Maids and servants at my beck and call
And every time I shopped for shoes and dresses
Wouldn’t have to choose. I’d buy ‘em all!
No more always looking poor and
I’d be living life at Downton Abbey!….”
It is always astonishing to me how every Broadway musical I choose seems to incorporate the perfect song for each of
the main characters featured in the Megillah, and the
Beach Boys’ oeuvre was
This year, the departing first queen, Vashti, who refuses to dance naked before all the king’s men, got to sing “Run, Run, Run” to
the tune of “Fun, Fun, Fun.”
Mordechai, who counsels Queen Esther to summon the courage to save the Jews from Haman’s
evil plot, crooned “Help Us, Esther,” to the tune of “Help Me, Rhonda.”
And along with a soulful closing number, “We Are Jews” (to the tune of
“In My Room”), we had a trio of young lovelies sing about the courageous efforts of Esther, “God Only Knows Where We’d Be Without Her.”
That expresses exactly how I feel about Cantor Pamela Siskin.
And so, at the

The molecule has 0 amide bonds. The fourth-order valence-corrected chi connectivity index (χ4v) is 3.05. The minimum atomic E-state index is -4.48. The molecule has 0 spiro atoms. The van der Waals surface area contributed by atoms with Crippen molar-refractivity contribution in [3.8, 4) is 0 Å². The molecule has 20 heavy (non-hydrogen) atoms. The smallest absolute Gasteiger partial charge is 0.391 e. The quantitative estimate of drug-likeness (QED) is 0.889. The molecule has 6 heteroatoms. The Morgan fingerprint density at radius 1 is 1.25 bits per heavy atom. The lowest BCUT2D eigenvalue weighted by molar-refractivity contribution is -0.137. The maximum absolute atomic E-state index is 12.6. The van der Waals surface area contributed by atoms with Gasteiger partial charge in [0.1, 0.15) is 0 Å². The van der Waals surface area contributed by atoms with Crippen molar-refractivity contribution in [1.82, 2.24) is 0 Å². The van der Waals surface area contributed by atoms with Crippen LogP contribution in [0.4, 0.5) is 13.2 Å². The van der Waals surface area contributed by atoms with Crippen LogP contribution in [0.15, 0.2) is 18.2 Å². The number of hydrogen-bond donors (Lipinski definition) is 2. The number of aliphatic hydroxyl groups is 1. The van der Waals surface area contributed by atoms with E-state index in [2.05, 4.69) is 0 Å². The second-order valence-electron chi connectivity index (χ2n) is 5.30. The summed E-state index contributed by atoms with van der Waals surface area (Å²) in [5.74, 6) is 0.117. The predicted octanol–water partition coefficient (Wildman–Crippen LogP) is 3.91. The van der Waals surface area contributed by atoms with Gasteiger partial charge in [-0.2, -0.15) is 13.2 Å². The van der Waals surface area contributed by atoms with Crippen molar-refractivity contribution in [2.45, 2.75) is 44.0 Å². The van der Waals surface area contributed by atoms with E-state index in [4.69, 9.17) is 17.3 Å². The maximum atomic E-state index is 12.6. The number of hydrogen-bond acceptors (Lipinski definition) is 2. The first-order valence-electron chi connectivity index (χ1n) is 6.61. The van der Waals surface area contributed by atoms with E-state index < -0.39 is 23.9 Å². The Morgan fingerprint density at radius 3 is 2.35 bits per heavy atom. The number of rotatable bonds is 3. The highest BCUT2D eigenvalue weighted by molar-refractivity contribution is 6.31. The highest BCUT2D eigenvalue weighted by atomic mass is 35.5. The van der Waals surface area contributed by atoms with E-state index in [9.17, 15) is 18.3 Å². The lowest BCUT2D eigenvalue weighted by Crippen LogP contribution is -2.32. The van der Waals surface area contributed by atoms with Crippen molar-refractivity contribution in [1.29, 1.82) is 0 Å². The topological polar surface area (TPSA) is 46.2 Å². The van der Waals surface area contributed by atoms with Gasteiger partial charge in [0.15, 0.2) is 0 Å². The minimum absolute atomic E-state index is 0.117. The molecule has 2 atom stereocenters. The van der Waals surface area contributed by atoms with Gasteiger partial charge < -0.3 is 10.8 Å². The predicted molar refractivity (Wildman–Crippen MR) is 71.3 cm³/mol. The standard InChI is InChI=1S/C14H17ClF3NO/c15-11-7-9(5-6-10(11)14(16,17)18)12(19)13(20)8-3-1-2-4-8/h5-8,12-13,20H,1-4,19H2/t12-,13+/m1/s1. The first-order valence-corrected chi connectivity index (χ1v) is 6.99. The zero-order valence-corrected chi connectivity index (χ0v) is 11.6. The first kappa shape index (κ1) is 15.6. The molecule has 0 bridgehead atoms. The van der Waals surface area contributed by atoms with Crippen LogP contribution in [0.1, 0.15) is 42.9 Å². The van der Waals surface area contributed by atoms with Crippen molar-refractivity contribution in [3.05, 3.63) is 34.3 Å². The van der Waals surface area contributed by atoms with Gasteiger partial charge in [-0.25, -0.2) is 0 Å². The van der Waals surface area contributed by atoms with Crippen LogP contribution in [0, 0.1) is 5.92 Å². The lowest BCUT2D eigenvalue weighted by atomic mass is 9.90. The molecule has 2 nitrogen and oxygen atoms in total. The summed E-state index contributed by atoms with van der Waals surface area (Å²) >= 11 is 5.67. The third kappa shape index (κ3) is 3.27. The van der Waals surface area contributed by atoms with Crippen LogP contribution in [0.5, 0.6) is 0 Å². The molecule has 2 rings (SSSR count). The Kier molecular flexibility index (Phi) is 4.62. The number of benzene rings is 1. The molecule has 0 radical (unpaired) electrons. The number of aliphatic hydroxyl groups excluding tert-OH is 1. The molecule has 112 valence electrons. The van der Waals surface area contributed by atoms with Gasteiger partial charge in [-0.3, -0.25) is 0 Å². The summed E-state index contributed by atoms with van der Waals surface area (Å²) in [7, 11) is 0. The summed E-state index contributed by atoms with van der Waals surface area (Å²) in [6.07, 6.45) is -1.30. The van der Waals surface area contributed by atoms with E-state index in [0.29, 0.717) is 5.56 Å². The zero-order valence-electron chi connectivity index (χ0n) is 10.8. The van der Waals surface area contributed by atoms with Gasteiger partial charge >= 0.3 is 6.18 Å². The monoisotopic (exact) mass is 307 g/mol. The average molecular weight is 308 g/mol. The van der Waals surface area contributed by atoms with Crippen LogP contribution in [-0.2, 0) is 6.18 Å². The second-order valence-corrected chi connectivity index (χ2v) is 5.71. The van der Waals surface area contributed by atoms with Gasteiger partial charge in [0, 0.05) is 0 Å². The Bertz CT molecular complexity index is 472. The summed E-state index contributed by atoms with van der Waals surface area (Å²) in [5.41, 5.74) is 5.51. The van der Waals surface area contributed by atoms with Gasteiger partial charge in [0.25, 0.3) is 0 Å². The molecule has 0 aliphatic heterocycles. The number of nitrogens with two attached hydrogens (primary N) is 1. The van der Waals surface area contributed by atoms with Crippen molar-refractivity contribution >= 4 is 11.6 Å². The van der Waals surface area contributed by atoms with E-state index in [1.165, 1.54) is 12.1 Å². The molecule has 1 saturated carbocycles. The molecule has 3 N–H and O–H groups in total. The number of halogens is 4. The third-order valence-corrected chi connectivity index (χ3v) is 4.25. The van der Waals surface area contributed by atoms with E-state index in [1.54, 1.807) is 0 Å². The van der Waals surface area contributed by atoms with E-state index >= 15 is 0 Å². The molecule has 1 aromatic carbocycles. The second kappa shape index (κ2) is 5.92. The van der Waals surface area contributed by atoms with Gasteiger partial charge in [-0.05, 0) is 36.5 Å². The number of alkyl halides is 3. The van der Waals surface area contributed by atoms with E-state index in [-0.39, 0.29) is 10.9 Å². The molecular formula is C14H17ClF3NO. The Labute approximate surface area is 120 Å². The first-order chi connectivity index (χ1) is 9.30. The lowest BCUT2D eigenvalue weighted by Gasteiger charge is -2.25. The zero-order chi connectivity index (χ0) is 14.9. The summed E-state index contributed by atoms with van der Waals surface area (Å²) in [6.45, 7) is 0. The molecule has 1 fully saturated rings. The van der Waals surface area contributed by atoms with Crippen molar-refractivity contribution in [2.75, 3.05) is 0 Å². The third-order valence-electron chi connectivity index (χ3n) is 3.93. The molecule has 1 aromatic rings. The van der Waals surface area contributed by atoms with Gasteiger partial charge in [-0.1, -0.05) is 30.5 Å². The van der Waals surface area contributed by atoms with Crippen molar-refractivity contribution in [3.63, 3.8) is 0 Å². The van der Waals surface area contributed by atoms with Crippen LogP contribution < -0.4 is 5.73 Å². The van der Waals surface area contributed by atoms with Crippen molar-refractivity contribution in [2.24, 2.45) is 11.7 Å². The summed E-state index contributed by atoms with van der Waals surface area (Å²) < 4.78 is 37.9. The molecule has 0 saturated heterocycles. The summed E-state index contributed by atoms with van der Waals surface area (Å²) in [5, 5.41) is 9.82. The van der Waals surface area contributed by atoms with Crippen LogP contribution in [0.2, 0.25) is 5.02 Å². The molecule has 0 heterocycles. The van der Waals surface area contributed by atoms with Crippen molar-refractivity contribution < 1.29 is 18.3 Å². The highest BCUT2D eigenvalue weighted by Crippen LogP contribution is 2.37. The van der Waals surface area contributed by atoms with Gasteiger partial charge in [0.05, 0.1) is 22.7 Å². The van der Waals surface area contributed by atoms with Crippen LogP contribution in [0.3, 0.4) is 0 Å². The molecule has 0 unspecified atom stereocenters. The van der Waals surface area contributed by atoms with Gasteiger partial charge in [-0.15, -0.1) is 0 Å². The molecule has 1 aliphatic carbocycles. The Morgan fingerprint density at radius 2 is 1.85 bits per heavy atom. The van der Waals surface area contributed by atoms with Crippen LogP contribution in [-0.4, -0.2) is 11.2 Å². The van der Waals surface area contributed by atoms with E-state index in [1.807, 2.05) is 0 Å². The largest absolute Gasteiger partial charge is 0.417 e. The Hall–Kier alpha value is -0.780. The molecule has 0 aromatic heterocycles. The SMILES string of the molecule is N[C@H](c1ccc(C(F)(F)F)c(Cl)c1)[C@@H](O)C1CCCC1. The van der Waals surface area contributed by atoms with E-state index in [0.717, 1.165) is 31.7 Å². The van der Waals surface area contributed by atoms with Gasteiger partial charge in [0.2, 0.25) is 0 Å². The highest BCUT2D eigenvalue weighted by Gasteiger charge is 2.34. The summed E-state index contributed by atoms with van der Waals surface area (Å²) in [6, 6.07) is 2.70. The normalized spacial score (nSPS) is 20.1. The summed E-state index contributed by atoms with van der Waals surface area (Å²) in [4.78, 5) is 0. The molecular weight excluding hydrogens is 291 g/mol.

end of the spiel, before abdicating my throne, I told the hundreds of gathered congregants that I had one more royal decree.
From now on, she will be known not as “She Who Must Be Obeyed,” but rather “She Who Will Be Missed.”
God only knows where we’ll be without her next year.
As for this year, to hear me sing my song as Queen Esther,
click on the following link: https://www.facebook.com/patricia.w.levy.videos/1035121466563180/
A Word From the Weiss
With temps slated to hit an unseasonable 70 here in
the Northeast this week, March seems to be meandering in like a lamb... or a very tame lion. Never mind that a blustery storm at the tail end of last month unleashed winds potent enough to blow down half the fence around our house and rob us of power (including heat and Internet service) for